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Off-air later, Mr. Romney told Mr. Baier that he thought the interview was overly aggressive and that he didn’t like it. Mr. Romney’s unhappiness was evident on the air, too. The unspoken subtext seemed to be that he thought Fox would be a friendlier venue than it was.

Mr. Baier’s audience skews right, as it does for most Fox shows. Forty-one percent of his audience identifies itself as Republican, 44 percent as independent and 15 percent as Democratic, according to a 2011 study by GfK MRI, a consumer research company.

The Washington-area think tank Center for Media and Public Affairs studied evening news coverage of the GOP campaign, including “Special Report,” and concluded the Fox show’s coverage was the most balanced between positive and negative evaluations of the candidates. ABC and NBC were more negative while CBS, mostly because of a lengthy story examining Ron Paul’s appeal, was more positive, the center said.

Dr. Oz’s ‘transformation nation’ now 1 million members strong

Television already has “The Biggest Loser.” Dr. Mehmet Oz is looking for the biggest number of losers.

“The Dr. Oz Show” said Monday that it had netted its millionth participant in its “transformation nation” health effort, and the number is climbing. One of those people will win a $1 million prize in May, the Associated Press reports.

Since September, Dr. Oz has urged viewers to participate in his health challenge, done together with Weight Watchers. The number of registrants has increased steadily to a point Dr. Oz said he’d never imagined the program would reach.

“It is one of the most rewarding experiences of my life,” he said.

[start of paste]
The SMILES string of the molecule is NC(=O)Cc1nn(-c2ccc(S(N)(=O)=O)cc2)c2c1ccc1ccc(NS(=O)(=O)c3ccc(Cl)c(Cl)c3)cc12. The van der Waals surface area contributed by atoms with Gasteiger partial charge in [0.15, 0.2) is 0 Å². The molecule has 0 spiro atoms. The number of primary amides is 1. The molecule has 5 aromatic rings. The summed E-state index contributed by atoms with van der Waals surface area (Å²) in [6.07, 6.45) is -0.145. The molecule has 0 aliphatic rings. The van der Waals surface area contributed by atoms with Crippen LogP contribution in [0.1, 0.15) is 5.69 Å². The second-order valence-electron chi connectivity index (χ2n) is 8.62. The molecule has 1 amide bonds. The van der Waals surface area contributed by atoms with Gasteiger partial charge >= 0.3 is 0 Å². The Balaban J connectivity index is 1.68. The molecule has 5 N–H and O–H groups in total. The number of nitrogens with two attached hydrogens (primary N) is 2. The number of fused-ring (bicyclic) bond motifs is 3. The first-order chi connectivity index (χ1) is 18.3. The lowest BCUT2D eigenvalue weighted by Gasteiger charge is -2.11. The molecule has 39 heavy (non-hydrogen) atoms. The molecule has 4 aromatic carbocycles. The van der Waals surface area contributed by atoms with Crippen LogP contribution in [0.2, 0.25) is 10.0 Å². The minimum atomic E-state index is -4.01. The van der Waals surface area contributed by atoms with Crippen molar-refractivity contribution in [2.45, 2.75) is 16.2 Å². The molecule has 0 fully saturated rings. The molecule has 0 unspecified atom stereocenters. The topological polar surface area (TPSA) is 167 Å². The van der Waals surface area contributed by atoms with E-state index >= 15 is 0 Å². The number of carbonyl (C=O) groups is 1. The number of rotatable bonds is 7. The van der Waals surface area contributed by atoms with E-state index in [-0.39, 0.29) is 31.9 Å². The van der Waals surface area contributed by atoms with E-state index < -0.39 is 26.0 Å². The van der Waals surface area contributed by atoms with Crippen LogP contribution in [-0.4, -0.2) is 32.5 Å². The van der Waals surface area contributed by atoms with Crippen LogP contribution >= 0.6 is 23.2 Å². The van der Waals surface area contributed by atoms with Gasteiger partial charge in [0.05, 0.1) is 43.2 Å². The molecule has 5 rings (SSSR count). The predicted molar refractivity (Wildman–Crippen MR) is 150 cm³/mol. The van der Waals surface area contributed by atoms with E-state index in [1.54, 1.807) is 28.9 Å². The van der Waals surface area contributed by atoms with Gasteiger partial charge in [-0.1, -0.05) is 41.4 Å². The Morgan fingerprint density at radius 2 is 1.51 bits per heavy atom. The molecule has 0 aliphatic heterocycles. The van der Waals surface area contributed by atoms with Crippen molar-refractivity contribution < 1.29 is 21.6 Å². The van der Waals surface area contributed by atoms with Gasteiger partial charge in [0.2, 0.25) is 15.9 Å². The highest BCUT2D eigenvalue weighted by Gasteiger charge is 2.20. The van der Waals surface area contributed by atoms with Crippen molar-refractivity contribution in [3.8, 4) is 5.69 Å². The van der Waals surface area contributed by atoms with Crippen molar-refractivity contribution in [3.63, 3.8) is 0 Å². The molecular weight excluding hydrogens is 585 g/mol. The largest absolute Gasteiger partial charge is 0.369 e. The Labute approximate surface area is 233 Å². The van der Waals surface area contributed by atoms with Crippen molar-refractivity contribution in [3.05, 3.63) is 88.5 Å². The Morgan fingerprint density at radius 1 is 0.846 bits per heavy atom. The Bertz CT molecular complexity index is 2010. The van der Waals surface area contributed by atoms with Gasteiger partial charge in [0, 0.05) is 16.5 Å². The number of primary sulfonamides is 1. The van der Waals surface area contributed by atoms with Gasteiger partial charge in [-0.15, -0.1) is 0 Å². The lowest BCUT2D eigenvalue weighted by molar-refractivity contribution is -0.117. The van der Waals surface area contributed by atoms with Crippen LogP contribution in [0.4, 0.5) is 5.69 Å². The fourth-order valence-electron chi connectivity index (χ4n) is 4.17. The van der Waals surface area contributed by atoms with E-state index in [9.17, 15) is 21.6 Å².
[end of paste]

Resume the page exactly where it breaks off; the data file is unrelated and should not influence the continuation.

Dr. Oz’s program has seven steps, starting with the simplest: Tell a friend to get some moral support. Participants are asked to register with Weight Watchers and go to a center to have their body mass index calculated. Other steps are connecting with a doctor, learning your family’s health history, getting more sleep, managing stress better and starting new fitness habits.

The show will select 10 finalists it believes best embody the effort - not necessarily those who lose the most weight - and viewers will choose a favorite this spring for the $1 million prize. People need to register by Feb. 26 to be eligible.

‘Sister Wives’ family can proceed with lawsuit

The polygamous family featured on the reality series “Sister Wives” is being allowed to move forward with a lawsuit challenging Utah’s anti-bigamy law, a federal judge ruled Friday.

In a lawsuit brought against high-ranking Utah officials and area media, Kody Brown and wives Meri, Janelle, Christine and Robyn assert the law infringes upon their constitutional rights. Those rights include free speech, due process, freedom of religion, equal protection and freedom of association, the Associated Press reported.

The family rose to national prominence after the launch of its TLC television show in September 2010. Utah Attorney General Jeffrey Buhman then gave interviews in which he suggested the family would be prosecuted under Utah’s anti-bigamy law.

In a 21-page ruling, U.S. District Judge Clark Waddoups said the suggestion of prosecution potentially had a “chilling effect” on the family’s First Amendment rights. But it would now be up to the Browns to prove there was a real threat to their constitutional rights.

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